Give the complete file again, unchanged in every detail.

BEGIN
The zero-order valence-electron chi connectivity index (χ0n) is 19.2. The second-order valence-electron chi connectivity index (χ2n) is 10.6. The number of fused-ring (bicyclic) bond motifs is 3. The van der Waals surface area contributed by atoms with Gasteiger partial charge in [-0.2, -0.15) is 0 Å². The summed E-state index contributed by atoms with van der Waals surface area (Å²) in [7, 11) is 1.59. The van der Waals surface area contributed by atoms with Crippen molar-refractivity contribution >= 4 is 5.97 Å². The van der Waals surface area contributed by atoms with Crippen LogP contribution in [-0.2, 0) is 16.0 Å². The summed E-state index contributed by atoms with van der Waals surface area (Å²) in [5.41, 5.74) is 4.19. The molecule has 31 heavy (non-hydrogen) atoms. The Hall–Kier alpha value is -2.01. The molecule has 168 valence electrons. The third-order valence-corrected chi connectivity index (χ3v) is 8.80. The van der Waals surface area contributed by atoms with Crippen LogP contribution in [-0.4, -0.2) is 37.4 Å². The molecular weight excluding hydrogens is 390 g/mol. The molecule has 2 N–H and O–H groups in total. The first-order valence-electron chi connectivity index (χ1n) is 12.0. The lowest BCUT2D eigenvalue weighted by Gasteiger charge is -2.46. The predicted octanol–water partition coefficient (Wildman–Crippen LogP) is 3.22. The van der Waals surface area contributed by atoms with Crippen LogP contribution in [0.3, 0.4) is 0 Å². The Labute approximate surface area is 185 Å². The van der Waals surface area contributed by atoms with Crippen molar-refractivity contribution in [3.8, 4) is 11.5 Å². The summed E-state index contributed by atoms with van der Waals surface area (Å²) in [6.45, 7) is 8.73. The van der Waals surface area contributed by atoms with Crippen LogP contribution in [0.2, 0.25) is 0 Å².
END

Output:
The zero-order valence-electron chi connectivity index (χ0n) is 19.2. The second-order valence-electron chi connectivity index (χ2n) is 10.6. The number of fused-ring (bicyclic) bond motifs is 3. The van der Waals surface area contributed by atoms with Gasteiger partial charge in [-0.2, -0.15) is 0 Å². The summed E-state index contributed by atoms with van der Waals surface area (Å²) in [7, 11) is 1.59. The van der Waals surface area contributed by atoms with Crippen molar-refractivity contribution >= 4 is 5.97 Å². The van der Waals surface area contributed by atoms with Crippen LogP contribution in [-0.2, 0) is 16.0 Å². The summed E-state index contributed by atoms with van der Waals surface area (Å²) in [5.41, 5.74) is 4.19. The molecule has 31 heavy (non-hydrogen) atoms. The Hall–Kier alpha value is -2.01. The molecule has 168 valence electrons. The third-order valence-corrected chi connectivity index (χ3v) is 8.80. The van der Waals surface area contributed by atoms with Crippen LogP contribution in [-0.4, -0.2) is 37.4 Å². The molecular weight excluding hydrogens is 390 g/mol. The molecule has 2 N–H and O–H groups in total. The first-order valence-electron chi connectivity index (χ1n) is 12.0. The lowest BCUT2D eigenvalue weighted by Gasteiger charge is -2.46. The predicted octanol–water partition coefficient (Wildman–Crippen LogP) is 3.22. The van der Waals surface area contributed by atoms with Crippen LogP contribution in [0.3, 0.4) is 0 Å². The Labute approximate surface area is 185 Å². The van der Waals surface area contributed by atoms with Crippen molar-refractivity contribution in [3.8, 4) is 11.5 Å². The summed E-state index contributed by atoms with van der Waals surface area (Å²) in [6.45, 7) is 8.73. The van der Waals surface area contributed by atoms with Crippen LogP contribution in [0.2, 0.25) is 0 Å².